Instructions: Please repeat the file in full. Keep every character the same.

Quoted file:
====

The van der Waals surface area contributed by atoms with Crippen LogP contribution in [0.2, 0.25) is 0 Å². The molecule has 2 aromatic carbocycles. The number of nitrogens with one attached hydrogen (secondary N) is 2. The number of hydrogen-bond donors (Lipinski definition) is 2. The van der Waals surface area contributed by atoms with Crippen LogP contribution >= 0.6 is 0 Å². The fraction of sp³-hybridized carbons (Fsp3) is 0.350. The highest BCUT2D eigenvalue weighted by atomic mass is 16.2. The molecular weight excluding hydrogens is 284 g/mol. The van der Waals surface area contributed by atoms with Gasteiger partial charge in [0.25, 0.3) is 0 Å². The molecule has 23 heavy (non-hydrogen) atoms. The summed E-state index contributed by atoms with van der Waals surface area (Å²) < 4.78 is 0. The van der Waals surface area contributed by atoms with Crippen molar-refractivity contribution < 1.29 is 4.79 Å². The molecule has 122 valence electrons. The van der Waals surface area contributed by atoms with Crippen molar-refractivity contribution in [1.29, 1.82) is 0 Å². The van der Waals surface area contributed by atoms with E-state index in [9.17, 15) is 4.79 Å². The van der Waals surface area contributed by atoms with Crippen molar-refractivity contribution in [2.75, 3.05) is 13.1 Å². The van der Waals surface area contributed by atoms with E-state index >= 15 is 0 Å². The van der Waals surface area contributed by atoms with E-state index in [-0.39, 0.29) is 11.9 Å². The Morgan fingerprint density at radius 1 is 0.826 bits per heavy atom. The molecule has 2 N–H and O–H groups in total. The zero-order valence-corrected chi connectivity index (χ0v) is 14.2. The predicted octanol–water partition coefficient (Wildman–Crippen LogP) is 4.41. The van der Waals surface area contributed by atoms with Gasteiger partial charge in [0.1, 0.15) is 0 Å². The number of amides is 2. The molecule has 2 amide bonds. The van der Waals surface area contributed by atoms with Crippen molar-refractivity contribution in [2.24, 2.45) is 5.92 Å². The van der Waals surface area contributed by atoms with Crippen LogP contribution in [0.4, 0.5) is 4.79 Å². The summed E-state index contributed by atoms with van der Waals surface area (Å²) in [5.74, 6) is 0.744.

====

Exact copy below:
The van der Waals surface area contributed by atoms with Crippen LogP contribution in [0.2, 0.25) is 0 Å². The molecule has 2 aromatic carbocycles. The number of nitrogens with one attached hydrogen (secondary N) is 2. The number of hydrogen-bond donors (Lipinski definition) is 2. The van der Waals surface area contributed by atoms with Crippen LogP contribution >= 0.6 is 0 Å². The fraction of sp³-hybridized carbons (Fsp3) is 0.350. The highest BCUT2D eigenvalue weighted by atomic mass is 16.2. The molecular weight excluding hydrogens is 284 g/mol. The van der Waals surface area contributed by atoms with Gasteiger partial charge in [0.25, 0.3) is 0 Å². The molecule has 23 heavy (non-hydrogen) atoms. The summed E-state index contributed by atoms with van der Waals surface area (Å²) < 4.78 is 0. The van der Waals surface area contributed by atoms with Crippen molar-refractivity contribution < 1.29 is 4.79 Å². The molecule has 122 valence electrons. The van der Waals surface area contributed by atoms with Crippen molar-refractivity contribution in [1.29, 1.82) is 0 Å². The van der Waals surface area contributed by atoms with E-state index in [9.17, 15) is 4.79 Å². The van der Waals surface area contributed by atoms with Crippen molar-refractivity contribution in [2.75, 3.05) is 13.1 Å². The van der Waals surface area contributed by atoms with E-state index >= 15 is 0 Å². The van der Waals surface area contributed by atoms with E-state index in [-0.39, 0.29) is 11.9 Å². The Morgan fingerprint density at radius 1 is 0.826 bits per heavy atom. The molecule has 2 N–H and O–H groups in total. The zero-order valence-corrected chi connectivity index (χ0v) is 14.2. The predicted octanol–water partition coefficient (Wildman–Crippen LogP) is 4.41. The van der Waals surface area contributed by atoms with Gasteiger partial charge in [0.1, 0.15) is 0 Å². The number of amides is 2. The molecule has 2 amide bonds. The van der Waals surface area contributed by atoms with Crippen molar-refractivity contribution in [2.24, 2.45) is 5.92 Å². The van der Waals surface area contributed by atoms with Crippen LogP contribution in [0.4, 0.5) is 4.79 Å². The summed E-state index contributed by atoms with van der Waals surface area (Å²) in [5.74, 6) is 0.744.